The counties surrounding Woburn Abbey had become a bit of a catfish stronghold and Herts., Beds. and Bucks. were known collectively as 'catfish country'. Most other areas of the UK were devoid of the species. The British record at this time was held by a fish of forty three and a half pounds which had been caught accidentally by Richard Bray, a pike angler at Wilstone Reservoir; part of the Tring complex. In those days there were probably very few waters in the country that could produce a catfish to rival that record and a double figure fish was definitely something to shout about.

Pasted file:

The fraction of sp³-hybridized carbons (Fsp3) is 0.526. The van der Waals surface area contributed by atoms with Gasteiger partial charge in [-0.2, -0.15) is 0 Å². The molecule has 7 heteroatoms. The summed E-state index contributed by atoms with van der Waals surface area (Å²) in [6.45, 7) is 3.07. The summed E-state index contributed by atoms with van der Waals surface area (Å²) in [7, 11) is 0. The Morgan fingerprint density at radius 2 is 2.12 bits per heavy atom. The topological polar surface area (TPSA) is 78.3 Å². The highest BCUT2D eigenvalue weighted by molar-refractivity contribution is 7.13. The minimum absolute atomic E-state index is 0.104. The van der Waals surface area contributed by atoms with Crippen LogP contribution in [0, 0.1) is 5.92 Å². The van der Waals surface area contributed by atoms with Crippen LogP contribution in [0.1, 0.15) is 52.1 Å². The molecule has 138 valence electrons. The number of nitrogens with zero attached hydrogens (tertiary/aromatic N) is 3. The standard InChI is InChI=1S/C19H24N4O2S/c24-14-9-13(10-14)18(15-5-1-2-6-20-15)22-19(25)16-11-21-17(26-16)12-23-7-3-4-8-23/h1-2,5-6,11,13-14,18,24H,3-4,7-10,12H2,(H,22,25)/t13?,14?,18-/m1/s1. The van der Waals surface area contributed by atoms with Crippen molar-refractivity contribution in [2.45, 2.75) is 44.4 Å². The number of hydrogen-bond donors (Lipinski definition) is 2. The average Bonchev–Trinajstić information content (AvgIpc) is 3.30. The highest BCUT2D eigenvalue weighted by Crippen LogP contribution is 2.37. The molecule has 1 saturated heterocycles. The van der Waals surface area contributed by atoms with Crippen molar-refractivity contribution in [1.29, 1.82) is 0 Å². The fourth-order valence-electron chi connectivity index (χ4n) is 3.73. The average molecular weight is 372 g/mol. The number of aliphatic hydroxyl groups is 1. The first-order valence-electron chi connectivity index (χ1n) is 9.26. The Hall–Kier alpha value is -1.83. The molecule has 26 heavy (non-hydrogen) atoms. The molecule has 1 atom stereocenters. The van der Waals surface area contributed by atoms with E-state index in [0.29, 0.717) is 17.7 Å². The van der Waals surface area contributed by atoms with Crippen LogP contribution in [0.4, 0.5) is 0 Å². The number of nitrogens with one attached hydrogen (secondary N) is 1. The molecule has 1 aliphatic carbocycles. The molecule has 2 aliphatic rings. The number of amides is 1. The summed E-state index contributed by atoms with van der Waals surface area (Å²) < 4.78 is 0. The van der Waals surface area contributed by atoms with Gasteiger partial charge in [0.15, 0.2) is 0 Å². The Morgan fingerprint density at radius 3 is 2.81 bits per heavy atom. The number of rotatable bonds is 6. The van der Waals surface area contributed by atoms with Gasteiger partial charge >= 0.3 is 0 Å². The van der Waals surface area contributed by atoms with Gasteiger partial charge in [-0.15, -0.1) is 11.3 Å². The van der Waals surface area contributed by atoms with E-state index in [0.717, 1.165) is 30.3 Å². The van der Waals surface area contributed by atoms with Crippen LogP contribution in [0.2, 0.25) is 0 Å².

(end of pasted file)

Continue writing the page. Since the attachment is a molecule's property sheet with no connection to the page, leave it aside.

What a difference ten years can make, there are now getting on for two hundred waters in Britain that hold cats, many of them in reasonable quantities and of good size. Of course a twenty pounder is still a big catfish by UK standards but the record now stands at more than sixty pounds and there are at least three or four waters that contain fish of similar size. So, what has changed in the last decade to make catfishing the fastest growing branch of specialist angling ? The Catfish Conservation Group have definitely had a major impact on UK catfishing. When they were founded in 1984 they came under attack from some quarters and were accused of putting pressure on some waters by encouraging too much interest in their catfish stocks. Whilst this may have been partially true in the short term and yes, waters such as Claydon Middle Lake in Buckinghamshire were heavily fished for a while (without detriment to the catfish I hasten to add) I think that if we look at the long term picture, it can be readily seen that the existence of the CCG has been the catalyst for today's explosion of interest in the species. The main input from the CCG has been to encourage people to legally stock waters with wels catfish especially in areas that are sparsely populated with them. Clearly the group have also been instrumental in the dissemination of information on catfish and a 'snowball' effect has taken place, with more and more catfish waters being created, there has been an upsurge in anglers demanding catfishing. This demand has lead to the next reason why British catfishing has never been better. Like it or loathe it, we have to accept that a high percentage of wels available to anglers today have been imported, some legally but many, illegally. Now my own view, for what it's worth, is that providing the fish are healthy and 'of a reasonable size' then I have no great problem with imported fish, after all, catfish have never been native in this country and the existing stocks that we have been catching for the past twenty years or so are all descended from those original Woburn fish that were imported in the 1880's by the Duke of Bedford. Don't forget that carp too are not indigenous and we only enjoy today's sport because of fish that were imported in large numbers in the Seventies. I don't hear anglers moaning about that. The crux of the catfish importation debate for me (assuming that we are talking of healthy fish) is the term 'of a reasonable size'. I have no problem with good sized stock fish of up to thirty pounds or so being used to boost the current population of catfish, after all they are good growers and at that size are excellent sport fish. I am not however comfortable with the stocking of 'outsize' catfish and the idea of placing fish of above the British record in a water (that is often totally unsuitable or else artificially maintained), in my opinion devalues catfishing. I am not against anglers catching large catfish; on the contrary, I actively encourage them to do so, it is just that for me these new 'instant' cat waters are not what catting is all about. Obviously plenty of anglers are happy with the situation or they wouldn't be visiting these venues, after all, if they have paid their money to go fishing and then caught a big'un using fair methods, then who I am to decry their captures. It is just that for me catfishing is about being successful on a variety of waters and this generally means utilising a variety of methods to overcome specific problems. Anyway, whatever your stance on this contentious subject, one thing is for sure; catfish are spreading and growing well and there has never been a better time to start catfishing.